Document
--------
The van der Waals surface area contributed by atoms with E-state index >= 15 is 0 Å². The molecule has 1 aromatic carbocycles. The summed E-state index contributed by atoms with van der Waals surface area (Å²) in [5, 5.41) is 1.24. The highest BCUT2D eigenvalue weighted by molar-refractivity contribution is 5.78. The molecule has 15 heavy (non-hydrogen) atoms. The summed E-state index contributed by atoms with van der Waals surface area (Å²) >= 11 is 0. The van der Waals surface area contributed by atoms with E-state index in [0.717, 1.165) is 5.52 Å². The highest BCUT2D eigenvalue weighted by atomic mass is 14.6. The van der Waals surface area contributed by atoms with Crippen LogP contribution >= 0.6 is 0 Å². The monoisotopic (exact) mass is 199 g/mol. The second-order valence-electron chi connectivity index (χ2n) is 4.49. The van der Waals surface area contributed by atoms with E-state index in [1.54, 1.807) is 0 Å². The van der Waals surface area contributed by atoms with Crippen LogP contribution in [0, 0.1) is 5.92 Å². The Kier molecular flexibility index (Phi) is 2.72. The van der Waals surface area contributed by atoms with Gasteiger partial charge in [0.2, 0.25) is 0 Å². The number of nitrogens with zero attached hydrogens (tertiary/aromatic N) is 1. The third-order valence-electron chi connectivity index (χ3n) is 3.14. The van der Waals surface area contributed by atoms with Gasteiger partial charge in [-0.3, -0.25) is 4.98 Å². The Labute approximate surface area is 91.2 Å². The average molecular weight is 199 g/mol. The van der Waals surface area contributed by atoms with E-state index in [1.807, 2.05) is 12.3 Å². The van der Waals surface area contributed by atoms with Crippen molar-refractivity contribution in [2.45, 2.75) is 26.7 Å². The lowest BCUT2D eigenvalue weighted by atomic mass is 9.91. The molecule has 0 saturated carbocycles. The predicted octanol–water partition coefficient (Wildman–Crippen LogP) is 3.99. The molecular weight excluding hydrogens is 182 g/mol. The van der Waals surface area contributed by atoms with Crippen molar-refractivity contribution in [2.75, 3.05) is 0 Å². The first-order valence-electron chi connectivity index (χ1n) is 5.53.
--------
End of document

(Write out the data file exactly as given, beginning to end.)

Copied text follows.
The van der Waals surface area contributed by atoms with E-state index >= 15 is 0 Å². The molecule has 1 aromatic carbocycles. The summed E-state index contributed by atoms with van der Waals surface area (Å²) in [5, 5.41) is 1.24. The highest BCUT2D eigenvalue weighted by molar-refractivity contribution is 5.78. The molecule has 15 heavy (non-hydrogen) atoms. The summed E-state index contributed by atoms with van der Waals surface area (Å²) >= 11 is 0. The van der Waals surface area contributed by atoms with E-state index in [0.717, 1.165) is 5.52 Å². The highest BCUT2D eigenvalue weighted by atomic mass is 14.6. The van der Waals surface area contributed by atoms with Crippen LogP contribution >= 0.6 is 0 Å². The monoisotopic (exact) mass is 199 g/mol. The second-order valence-electron chi connectivity index (χ2n) is 4.49. The van der Waals surface area contributed by atoms with E-state index in [1.54, 1.807) is 0 Å². The van der Waals surface area contributed by atoms with Crippen LogP contribution in [0, 0.1) is 5.92 Å². The Kier molecular flexibility index (Phi) is 2.72. The van der Waals surface area contributed by atoms with Gasteiger partial charge in [0.2, 0.25) is 0 Å². The number of nitrogens with zero attached hydrogens (tertiary/aromatic N) is 1. The third-order valence-electron chi connectivity index (χ3n) is 3.14. The van der Waals surface area contributed by atoms with Gasteiger partial charge in [-0.3, -0.25) is 4.98 Å². The Labute approximate surface area is 91.2 Å². The average molecular weight is 199 g/mol. The van der Waals surface area contributed by atoms with E-state index in [1.807, 2.05) is 12.3 Å². The van der Waals surface area contributed by atoms with Crippen molar-refractivity contribution in [2.45, 2.75) is 26.7 Å². The lowest BCUT2D eigenvalue weighted by atomic mass is 9.91. The molecule has 0 saturated carbocycles. The predicted octanol–water partition coefficient (Wildman–Crippen LogP) is 3.99. The molecular weight excluding hydrogens is 182 g/mol. The van der Waals surface area contributed by atoms with Crippen molar-refractivity contribution in [2.75, 3.05) is 0 Å². The first-order valence-electron chi connectivity index (χ1n) is 5.53.